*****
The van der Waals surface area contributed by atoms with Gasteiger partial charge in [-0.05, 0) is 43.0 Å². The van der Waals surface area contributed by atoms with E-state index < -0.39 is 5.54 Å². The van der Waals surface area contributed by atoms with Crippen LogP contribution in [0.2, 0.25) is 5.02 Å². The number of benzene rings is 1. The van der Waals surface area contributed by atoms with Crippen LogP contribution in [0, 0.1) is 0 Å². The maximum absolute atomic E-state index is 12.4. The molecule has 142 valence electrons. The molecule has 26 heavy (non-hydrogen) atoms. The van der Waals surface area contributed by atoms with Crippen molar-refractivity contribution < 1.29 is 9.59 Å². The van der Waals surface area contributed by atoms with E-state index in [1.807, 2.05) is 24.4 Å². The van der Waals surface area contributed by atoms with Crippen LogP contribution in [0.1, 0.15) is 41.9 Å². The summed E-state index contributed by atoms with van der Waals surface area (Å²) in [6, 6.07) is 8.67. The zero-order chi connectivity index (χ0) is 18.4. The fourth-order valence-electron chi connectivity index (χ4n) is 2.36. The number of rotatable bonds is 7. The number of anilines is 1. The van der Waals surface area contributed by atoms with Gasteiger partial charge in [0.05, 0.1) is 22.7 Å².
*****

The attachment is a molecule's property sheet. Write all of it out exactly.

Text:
The van der Waals surface area contributed by atoms with Gasteiger partial charge in [-0.05, 0) is 43.0 Å². The van der Waals surface area contributed by atoms with E-state index < -0.39 is 5.54 Å². The van der Waals surface area contributed by atoms with Crippen LogP contribution in [0.2, 0.25) is 5.02 Å². The number of benzene rings is 1. The van der Waals surface area contributed by atoms with Crippen LogP contribution in [0, 0.1) is 0 Å². The maximum absolute atomic E-state index is 12.4. The molecule has 142 valence electrons. The molecule has 26 heavy (non-hydrogen) atoms. The van der Waals surface area contributed by atoms with Crippen molar-refractivity contribution < 1.29 is 9.59 Å². The van der Waals surface area contributed by atoms with E-state index in [1.807, 2.05) is 24.4 Å². The van der Waals surface area contributed by atoms with Crippen LogP contribution in [0.1, 0.15) is 41.9 Å². The summed E-state index contributed by atoms with van der Waals surface area (Å²) in [6, 6.07) is 8.67. The zero-order chi connectivity index (χ0) is 18.4. The fourth-order valence-electron chi connectivity index (χ4n) is 2.36. The number of rotatable bonds is 7. The number of anilines is 1. The van der Waals surface area contributed by atoms with Gasteiger partial charge in [0.05, 0.1) is 22.7 Å².